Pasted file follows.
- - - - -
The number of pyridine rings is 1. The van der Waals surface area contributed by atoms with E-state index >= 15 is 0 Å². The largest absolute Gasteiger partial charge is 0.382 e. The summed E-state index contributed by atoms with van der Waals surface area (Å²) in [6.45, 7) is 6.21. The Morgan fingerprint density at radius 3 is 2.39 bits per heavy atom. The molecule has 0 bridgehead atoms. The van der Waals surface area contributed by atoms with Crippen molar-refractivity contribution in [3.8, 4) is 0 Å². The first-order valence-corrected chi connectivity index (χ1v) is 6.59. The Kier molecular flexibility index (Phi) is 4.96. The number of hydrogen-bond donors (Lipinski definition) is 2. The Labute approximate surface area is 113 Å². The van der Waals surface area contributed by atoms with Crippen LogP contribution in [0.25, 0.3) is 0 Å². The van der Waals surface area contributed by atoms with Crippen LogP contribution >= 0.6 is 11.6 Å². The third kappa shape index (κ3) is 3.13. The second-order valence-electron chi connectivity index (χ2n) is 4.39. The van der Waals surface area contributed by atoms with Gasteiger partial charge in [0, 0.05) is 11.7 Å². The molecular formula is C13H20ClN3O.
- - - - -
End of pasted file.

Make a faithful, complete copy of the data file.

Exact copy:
The number of pyridine rings is 1. The van der Waals surface area contributed by atoms with E-state index >= 15 is 0 Å². The largest absolute Gasteiger partial charge is 0.382 e. The summed E-state index contributed by atoms with van der Waals surface area (Å²) in [6.45, 7) is 6.21. The Morgan fingerprint density at radius 3 is 2.39 bits per heavy atom. The molecule has 0 bridgehead atoms. The van der Waals surface area contributed by atoms with Crippen molar-refractivity contribution in [3.8, 4) is 0 Å². The first-order valence-corrected chi connectivity index (χ1v) is 6.59. The Kier molecular flexibility index (Phi) is 4.96. The number of hydrogen-bond donors (Lipinski definition) is 2. The Labute approximate surface area is 113 Å². The van der Waals surface area contributed by atoms with Crippen LogP contribution in [0.25, 0.3) is 0 Å². The van der Waals surface area contributed by atoms with Crippen LogP contribution >= 0.6 is 11.6 Å². The third kappa shape index (κ3) is 3.13. The second-order valence-electron chi connectivity index (χ2n) is 4.39. The van der Waals surface area contributed by atoms with Gasteiger partial charge in [0, 0.05) is 11.7 Å². The molecular formula is C13H20ClN3O.